Dr. Greg J. Dixon, from: This Day in Baptist History Vol. I: Cummins/Thompson /, pp. 88.

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352 – Dec. 18 – This Day in Baptist History Past


They settled the Wild West


1878 – Was the founding of the Hordville Baptist Church in Hordville, Nebraska. The church was never very large. At its peak the membership never rose to more than 107, but from its membership, and other surrounding churches, the Lord called preachers, missionaries, and evangelists. One such church, the First Baptist Church of Oakland, NE, produced Dr. Ola Hanson, who became known as the “Apostle to the Kachins,” a large tribe in the hills of northern Burma. After reaching the Kachins, he reduced their language to writing, translated the entire Bible, and established a number of   Baptist churches. This story begins with the long procession of ox trains on the Oregon Trail, slowly winding their way towards the west coast that carried many sturdy pioneers who were motivated by spiritual convictions. A host of those who were traveling, were  Swedish. When spiritual awakenings had taken place in Sweden, a large company of the converts had embraced Baptist convictions, and particularly upon these the wrath of the Lutheran Church was vented. Because of this a great emigration of these new converts of  Swedish Baptists came to America, many of which settled in Iowa and Nebraska because our government gave free land to those who were willing to settle in the Wild West. Few of us today can imagine the hardships of these dear people as they inched their way across the prairie to where they would stake out their cabins and a church house. Prairie fires, blizzards, dust storms and plagues of grasshoppers to destroy their crops. But this suffering caused reliance on God, and produced Ola Hanson and the other men of God.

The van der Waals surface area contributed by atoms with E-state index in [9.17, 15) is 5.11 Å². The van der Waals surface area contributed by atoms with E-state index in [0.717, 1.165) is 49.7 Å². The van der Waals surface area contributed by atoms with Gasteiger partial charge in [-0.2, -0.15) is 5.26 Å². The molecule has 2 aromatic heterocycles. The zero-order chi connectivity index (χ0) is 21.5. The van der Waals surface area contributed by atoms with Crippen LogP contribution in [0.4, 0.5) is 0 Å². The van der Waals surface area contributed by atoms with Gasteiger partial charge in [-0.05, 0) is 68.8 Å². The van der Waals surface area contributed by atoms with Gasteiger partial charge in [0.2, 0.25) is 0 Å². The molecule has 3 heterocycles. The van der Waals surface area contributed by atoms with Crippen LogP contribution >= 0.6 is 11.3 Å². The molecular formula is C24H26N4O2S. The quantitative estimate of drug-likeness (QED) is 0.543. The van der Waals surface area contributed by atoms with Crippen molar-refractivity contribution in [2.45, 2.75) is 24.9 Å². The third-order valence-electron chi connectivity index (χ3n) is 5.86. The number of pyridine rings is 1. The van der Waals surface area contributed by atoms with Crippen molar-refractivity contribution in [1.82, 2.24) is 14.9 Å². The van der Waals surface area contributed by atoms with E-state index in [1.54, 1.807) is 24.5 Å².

[This Day in Baptist History II: Cummins and Thompson, BJU Press: Greenville, S.C. 2000 A.D. pp. 690-92. Carl J. Seaquist, Conference Churches by the Oregon Trail (Privately published, 1947), p.10.]
Prepared by Dr. Greg J. Dixon


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313 – Nov. 09 – This Day in Baptist History Past


We need submission to His commission


1844 – Dr. Jonathan Going went home to be with the Lord. Dr. Going, along with Rev. John Mason Peck founded the American Baptist Home Mission Society in 1832, whose goal was to promote the preaching of the gospel in North America. Going served as the corresponding secretary of the mission from 1832 to 1837. In 1838 he assumed the position of President of Granville College in Ohio. Jonathan was born to Jonathan and Sarah Going of Reading, Vermont, on March 7, 1786. He entered Brown University in 1805. As a student there he fell under deep conviction over his sins and received the Lord Jesus Christ as his Savior and was licensed to preach by the First Baptist Church of Providence, Rhode Island, while Stephen Gano was the pastor. This was during the time that the missionary fires were first beginning to burn hot in America. William Carey had gone to India in 1793. The Judsons and Luther Rice along with other Congregational missionaries had left our shores in 1812. The Judsons and Rice were converted to Baptist views on the ship as they sailed for Burma, and then Rice returned to create the first Baptist mission agency in 1814. Going had returned to Vermont to pastor and then to Worcester, Mass. where he had great success before his health broke. He took a leave of absence and with Peck went on a buggy trip through Kentucky, Indiana, Illinois, and Missouri before returning with the burning desire to evangelize the west. Someone has said concerning the Lord’s command that “There is no such thing as foreign missions or home missions. The real concern is submission to His Great Commission. [William Cathcart, The Baptist Encyclopedia (Philadelphia: Louis H. Everts, 1881), 1:457. This Day in Baptist History II: Cummins and Thompson, BJU Press: Greenville, S.C. 2000 A.D. pp. 612-13.]   Prepared by Dr. Greg J. Dixon